Alpine, Bergen County, NJ


Take US 9W to exit 2. Follow road past park headquarters to Alpine picnic area.


At the end of the parking lot is a gravel path leading past a white house on the left. This is Cornwallis's HQs. At the time of the Revolutionary War it was a riverside tavern that served riverboat captains and their crews.

Following the defeat of the British in the Battle of White Plains, the British decided to attack Fort Lee just south of the present-day George Washington Bridge. Washington had crossed the Hudson River at King's Ferry. His troops encamped in and around Hackensack. Washington and his staff established their own headquarters at Peter Zabriskie's house on the village green.

In November 1776 Lord Cornwallis led 5,000 British and Hessian soldiers across the Hudson River from Dobbs Ferry and scaled the cliffs at Closter Landing. Cornwallis preceded the troops and paused briefly for food and shelter at the tavern.

There is a monument marking the place where Cornwallis and his men began the ascent of the steep cliff.

Twenty flatboats went up along the east bank of the Hudson River under cover of darkness on the 15th of November 1776.

The British forces met the route of the retreating Americans at Liberty Pole Tavern (on their way to New Bridge), three & one-half miles from Fort Lee, and six or seven miles from Closter Dock Landing.

It would have been in Cornwallis's best interest to push forward to cut off the American retreat at Liberty Pole Tavern. Then the British were too self-confident to listen to the Tories and their calls to block off the New Bridge area, the key to the peninsula between the Hackensack and the Hudson Rivers.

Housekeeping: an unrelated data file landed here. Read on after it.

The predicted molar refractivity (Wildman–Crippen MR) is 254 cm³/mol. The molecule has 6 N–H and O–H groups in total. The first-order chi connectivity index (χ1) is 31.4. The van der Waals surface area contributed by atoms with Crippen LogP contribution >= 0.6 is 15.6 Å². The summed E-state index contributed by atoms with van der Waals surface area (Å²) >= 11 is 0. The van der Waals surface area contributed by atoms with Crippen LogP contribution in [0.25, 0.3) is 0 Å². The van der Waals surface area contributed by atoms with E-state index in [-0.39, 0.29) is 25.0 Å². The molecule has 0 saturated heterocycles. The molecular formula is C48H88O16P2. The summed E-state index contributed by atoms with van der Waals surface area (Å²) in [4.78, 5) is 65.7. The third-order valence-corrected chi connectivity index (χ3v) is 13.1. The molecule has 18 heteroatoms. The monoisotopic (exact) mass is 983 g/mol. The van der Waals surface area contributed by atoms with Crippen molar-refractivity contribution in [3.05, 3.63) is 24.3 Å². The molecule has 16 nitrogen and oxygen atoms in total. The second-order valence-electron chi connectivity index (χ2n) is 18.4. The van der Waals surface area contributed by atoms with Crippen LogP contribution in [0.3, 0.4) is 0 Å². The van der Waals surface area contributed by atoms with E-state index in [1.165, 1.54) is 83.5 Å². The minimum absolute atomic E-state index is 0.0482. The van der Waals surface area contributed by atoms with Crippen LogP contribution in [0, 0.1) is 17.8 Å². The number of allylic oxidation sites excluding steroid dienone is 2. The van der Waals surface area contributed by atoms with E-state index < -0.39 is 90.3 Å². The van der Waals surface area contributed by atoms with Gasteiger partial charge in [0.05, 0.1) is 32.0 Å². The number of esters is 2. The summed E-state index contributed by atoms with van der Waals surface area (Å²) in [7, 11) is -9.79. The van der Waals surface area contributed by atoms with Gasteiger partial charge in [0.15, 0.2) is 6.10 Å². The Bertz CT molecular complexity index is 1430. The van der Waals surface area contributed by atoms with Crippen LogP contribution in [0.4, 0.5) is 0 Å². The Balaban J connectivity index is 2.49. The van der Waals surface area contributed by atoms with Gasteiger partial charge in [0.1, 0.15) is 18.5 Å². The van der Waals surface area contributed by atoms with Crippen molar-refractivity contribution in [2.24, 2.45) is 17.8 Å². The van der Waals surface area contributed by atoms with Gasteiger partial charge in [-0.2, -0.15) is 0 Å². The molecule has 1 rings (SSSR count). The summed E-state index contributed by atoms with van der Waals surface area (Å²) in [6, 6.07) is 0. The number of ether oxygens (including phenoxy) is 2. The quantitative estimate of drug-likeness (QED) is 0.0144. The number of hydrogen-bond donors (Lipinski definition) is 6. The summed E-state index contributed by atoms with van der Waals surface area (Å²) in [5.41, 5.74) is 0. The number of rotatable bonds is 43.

Washington came back to the Zabriskie mansion the night of the 20th after a day of panic-stricken flight by his troops from Fort Lee. Thousands of rain-soaked soldiers huddled together on the west bank of the Hackensack River.

1909 (September 27) -- in conjunction with the week-long Hudson-Fulton celebration, one thousand participants met at the old tavern here to witness the dedication of the Palisades Interstate Park. The Cornwallis Headquarters were now the Alpine Headquarters of the Palisades Interstate Park Commission. 43 Participants included New York State Governor Charles Evans Hughes and New Jersey State Governor J. Franklin Fort. 35 musicians attended the celebration, brought to Alpine by PIP Commissioner Perkins's private yacht. (Binnewies, 2001)


red sandstone at waterfall at Alpine Basin


You can take a walk up the Palisades Cliffs traveling north past Grey Crag and Ruckman's Point to Forest View and the Women's Memorial and then down the Palisades Cliffs and south to Twombley's Landing and back to the Alpine Boat Basin.

Ruckman's Point is at 520 feet high, and old "pitching place." In the old day lumbermen used to pitch trees off the cliff.

September 15, 1990/leader: Aubrey O. Hampton, Jr.

The group walked along the shore path for about one mile south of the boat basin, and identified many trees, shrubs, grasses, and other plants. A few of the trees and shrubs seen were:

Amorpha fruticosa (false indigo)
Betula lenta (black birch)
Castanea dentata (American chestnut)
Celtis occidentalis (American hackberry)
Paulownia tomentosa (princess tree)